Getting ahead of postoperative complications is a surgeon’s goal, and two papers offering insight on postop atrial fibrillation and infective endocarditis were shared at the “When Patients Fall Off the Pathway” session.
The use of intra-operative AF inducibility can be an effective screening tool to identify a population of patients at increased risk of developing postoperative AF, according to the results of a study performed by Terrence Pong, MD, of Stanford University and his colleagues. A focus of their study was to determine if intra-operative inducibility of AF can be used as a tool to guide preventative therapy in the post-operative period to reduce rates of AF occurence.
Between March 2017 and October, 2018, Dr. Pong and his colleagues treated patients undergoing first time, elective, open heart revascularization and valve surgeries requiring cardiopulmonary bypass at Stanford Hospital, with rapid atrial pacing just prior to initiation of cardiopulmonary bypass in an attempt to induce AF.
Patients who were not inducible to AF were treated with standard postoperative care. The patients in whom AF was induced intra-operatively were then randomized to prophylactic amiodarone vs no additional treatment and followed postoperatively to see if prophylactic treatment decreased the incidence of postop AF.
“Intra-operative AF inducibility can be used as an effective screening tool to identify a population of patients at increased risk of developing postop AF who also respond well to prophylactic treatment,” said Dr. Long. “Use of intra-operative AF screening increases the efficacy of amiodarone and reduces rates of POAF in first time patients undergoing heart revascularization of valve surgeries requiring cardiopulmonary bypass,” he concluded.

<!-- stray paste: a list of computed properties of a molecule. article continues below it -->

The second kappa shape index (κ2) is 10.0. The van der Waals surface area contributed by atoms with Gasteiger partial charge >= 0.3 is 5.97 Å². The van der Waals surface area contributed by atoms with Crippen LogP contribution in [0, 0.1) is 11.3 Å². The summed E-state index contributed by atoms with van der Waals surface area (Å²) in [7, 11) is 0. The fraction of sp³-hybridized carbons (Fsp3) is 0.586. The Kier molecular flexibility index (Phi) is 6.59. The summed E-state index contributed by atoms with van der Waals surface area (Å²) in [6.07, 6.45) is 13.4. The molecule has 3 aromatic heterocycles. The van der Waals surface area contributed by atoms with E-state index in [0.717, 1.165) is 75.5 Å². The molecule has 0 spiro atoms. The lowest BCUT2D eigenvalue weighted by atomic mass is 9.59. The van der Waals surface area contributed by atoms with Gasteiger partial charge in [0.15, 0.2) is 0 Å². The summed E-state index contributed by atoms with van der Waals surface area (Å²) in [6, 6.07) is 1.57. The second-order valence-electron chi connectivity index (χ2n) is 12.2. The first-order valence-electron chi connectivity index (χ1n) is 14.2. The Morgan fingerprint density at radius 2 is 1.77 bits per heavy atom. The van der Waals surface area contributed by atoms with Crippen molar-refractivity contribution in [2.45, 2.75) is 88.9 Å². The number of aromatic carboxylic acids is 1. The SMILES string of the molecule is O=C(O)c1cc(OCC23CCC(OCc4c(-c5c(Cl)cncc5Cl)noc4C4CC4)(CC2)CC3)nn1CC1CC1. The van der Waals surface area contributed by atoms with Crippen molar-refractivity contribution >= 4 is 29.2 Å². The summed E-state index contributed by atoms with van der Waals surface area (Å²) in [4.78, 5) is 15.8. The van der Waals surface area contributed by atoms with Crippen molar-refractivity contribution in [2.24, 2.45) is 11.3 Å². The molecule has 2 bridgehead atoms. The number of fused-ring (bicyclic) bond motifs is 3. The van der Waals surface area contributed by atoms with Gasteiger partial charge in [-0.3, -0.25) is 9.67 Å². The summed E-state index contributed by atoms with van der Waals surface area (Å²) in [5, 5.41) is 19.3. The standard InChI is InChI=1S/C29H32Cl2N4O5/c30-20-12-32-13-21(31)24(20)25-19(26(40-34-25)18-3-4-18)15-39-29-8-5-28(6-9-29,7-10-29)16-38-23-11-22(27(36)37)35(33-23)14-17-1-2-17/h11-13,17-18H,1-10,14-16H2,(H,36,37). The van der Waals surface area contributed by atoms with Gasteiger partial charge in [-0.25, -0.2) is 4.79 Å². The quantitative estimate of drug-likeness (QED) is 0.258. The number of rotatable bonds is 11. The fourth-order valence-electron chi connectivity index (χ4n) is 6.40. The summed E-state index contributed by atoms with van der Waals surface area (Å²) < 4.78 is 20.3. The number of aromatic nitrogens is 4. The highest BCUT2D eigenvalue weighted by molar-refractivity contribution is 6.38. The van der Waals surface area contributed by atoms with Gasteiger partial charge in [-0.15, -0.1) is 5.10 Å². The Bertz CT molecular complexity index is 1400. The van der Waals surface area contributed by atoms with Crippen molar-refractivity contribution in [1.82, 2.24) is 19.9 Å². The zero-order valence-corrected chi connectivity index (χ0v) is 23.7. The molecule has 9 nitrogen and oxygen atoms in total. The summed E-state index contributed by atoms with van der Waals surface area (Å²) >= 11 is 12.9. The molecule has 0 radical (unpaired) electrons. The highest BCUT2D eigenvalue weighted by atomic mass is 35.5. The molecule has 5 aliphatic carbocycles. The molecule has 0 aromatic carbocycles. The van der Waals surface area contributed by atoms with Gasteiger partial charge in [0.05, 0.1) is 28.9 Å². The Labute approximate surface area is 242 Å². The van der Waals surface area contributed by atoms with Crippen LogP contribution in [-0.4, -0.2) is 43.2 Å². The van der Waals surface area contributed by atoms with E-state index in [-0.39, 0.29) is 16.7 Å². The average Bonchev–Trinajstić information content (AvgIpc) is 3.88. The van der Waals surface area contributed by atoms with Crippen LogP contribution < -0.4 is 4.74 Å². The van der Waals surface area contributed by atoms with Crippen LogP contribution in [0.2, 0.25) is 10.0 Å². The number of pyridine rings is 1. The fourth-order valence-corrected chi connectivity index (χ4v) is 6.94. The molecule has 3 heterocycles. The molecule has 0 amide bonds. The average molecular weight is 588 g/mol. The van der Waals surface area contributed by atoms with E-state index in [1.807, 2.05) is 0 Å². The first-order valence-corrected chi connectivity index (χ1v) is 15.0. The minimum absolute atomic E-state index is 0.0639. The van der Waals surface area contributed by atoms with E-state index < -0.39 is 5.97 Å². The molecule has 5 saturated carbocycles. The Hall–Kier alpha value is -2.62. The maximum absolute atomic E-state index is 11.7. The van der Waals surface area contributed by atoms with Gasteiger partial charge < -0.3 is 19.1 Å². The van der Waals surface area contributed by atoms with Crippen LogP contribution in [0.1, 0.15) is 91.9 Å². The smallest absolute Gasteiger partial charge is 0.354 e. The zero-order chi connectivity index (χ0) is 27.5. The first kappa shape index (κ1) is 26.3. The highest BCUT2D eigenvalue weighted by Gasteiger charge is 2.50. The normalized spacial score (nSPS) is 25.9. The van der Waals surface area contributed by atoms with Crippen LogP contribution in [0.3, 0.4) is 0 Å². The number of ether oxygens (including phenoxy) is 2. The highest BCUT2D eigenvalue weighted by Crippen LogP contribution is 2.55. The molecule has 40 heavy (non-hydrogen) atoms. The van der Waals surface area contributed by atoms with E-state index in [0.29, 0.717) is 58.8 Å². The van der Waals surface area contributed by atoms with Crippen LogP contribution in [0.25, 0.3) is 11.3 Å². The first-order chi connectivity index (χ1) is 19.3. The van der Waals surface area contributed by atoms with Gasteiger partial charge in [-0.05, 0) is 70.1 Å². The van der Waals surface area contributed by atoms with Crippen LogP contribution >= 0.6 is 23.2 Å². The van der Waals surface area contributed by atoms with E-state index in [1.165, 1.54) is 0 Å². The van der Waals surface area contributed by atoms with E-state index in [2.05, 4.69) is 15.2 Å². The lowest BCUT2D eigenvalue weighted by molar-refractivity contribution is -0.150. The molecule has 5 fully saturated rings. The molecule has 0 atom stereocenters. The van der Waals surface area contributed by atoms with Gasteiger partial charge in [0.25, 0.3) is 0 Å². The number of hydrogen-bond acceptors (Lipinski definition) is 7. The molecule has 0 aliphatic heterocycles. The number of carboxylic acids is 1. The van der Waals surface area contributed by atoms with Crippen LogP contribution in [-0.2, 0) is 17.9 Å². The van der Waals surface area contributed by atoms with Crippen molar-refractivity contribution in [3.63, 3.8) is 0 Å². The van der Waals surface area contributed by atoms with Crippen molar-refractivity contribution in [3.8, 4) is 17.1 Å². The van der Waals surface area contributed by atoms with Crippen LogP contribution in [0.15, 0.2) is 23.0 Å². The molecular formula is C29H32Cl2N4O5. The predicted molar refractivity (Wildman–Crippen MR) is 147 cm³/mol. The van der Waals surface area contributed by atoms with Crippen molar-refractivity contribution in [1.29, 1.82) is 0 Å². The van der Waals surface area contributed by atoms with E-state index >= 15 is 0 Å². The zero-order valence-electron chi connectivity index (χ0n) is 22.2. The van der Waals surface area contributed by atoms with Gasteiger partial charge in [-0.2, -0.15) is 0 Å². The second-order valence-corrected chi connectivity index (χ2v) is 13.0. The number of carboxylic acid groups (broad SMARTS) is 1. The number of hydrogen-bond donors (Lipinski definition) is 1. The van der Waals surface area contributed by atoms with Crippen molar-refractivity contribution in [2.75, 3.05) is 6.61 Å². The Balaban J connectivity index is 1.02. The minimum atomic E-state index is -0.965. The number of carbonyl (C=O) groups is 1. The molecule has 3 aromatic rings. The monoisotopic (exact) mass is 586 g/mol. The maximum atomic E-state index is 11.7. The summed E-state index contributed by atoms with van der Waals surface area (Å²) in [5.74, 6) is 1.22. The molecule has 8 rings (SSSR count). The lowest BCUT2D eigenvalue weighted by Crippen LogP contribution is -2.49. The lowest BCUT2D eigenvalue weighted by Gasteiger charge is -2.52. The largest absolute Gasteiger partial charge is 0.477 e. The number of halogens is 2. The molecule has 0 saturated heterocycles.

Infective endocarditis (IE) recurrence is one of the main concerns after valve surgery for active IE. However, there has been no definitive evidence regarding the benefits of post-discharge oral antibiotics administration after completion of intravenous antibiotic therapy, according to Suzuki Kota, MD, and his colleagues.
Dr. Kota presented their study which evaluated the risk factors of IE recurrence and the impact of post-discharge oral antibiotics therapy following intravenous antibiotics.
The researchers analyzed the midterm outcomes of a cohort of patients who underwent valve surgery for definitive left-sided active IE at 14 affiliated hospitals between 2009 and 2017. Slightly over half of the patients were treated with prophylactic oral antibiotic at the time of discharge (group OA), whereas the rest of the patients did not take oral antibiotic (group Non-OA). The primary outcome was all-cause mortality. Secondary outcomes were recurrence of IE and subset analysis about recurrence.
There were no significant differences between the two groups with regard to patient characteristics, including causative microorganisms, the presence of diabetes mellitus (DM), and the use of hemodialysis (HD). There were also no significant differences between the two groups with regard to inflammatory laboratory data at postoperative 1, 2, and 4 weeks.
Between the two groups, the overall survival rates at 1 and 5 years and the rates of freedom from the recurrence of endocarditis at 1 and 5 years postoperatively, were all nonsignificant differences.
“Our study showed that post-discharge oral antibiotic therapy after valve surgery did not affect the recurrence rate of infective endocarditis, except in those patients undergoing chronic hemodialysis,” Dr. Kota concluded.